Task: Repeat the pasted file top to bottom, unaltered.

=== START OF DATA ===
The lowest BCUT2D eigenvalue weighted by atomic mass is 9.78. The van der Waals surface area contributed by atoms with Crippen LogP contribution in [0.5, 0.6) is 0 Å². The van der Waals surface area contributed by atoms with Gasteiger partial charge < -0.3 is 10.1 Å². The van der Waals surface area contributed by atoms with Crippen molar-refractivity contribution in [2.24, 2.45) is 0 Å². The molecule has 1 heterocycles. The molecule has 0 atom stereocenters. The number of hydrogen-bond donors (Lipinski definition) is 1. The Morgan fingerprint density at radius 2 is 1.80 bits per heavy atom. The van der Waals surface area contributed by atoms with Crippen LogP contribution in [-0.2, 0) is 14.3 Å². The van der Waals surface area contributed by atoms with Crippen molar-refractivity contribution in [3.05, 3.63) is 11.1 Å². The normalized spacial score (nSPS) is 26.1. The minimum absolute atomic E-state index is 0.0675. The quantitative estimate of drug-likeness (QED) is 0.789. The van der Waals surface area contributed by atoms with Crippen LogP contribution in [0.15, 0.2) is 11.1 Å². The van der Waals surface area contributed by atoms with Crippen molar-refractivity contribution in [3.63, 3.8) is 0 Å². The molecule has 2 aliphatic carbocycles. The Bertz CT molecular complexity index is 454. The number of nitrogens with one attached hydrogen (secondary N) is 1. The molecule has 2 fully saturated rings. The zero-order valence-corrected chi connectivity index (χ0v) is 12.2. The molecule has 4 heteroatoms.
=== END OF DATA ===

The lowest BCUT2D eigenvalue weighted by atomic mass is 9.78. The van der Waals surface area contributed by atoms with Crippen LogP contribution in [0.5, 0.6) is 0 Å². The van der Waals surface area contributed by atoms with Gasteiger partial charge < -0.3 is 10.1 Å². The van der Waals surface area contributed by atoms with Crippen molar-refractivity contribution in [2.24, 2.45) is 0 Å². The molecule has 1 heterocycles. The molecule has 0 atom stereocenters. The number of hydrogen-bond donors (Lipinski definition) is 1. The Morgan fingerprint density at radius 2 is 1.80 bits per heavy atom. The van der Waals surface area contributed by atoms with Crippen LogP contribution in [-0.2, 0) is 14.3 Å². The van der Waals surface area contributed by atoms with Crippen molar-refractivity contribution in [3.05, 3.63) is 11.1 Å². The normalized spacial score (nSPS) is 26.1. The minimum absolute atomic E-state index is 0.0675. The quantitative estimate of drug-likeness (QED) is 0.789. The van der Waals surface area contributed by atoms with Crippen LogP contribution in [0.15, 0.2) is 11.1 Å². The van der Waals surface area contributed by atoms with Crippen molar-refractivity contribution in [3.63, 3.8) is 0 Å². The molecule has 2 aliphatic carbocycles. The Bertz CT molecular complexity index is 454. The number of nitrogens with one attached hydrogen (secondary N) is 1. The molecule has 2 fully saturated rings. The zero-order valence-corrected chi connectivity index (χ0v) is 12.2. The molecule has 4 heteroatoms.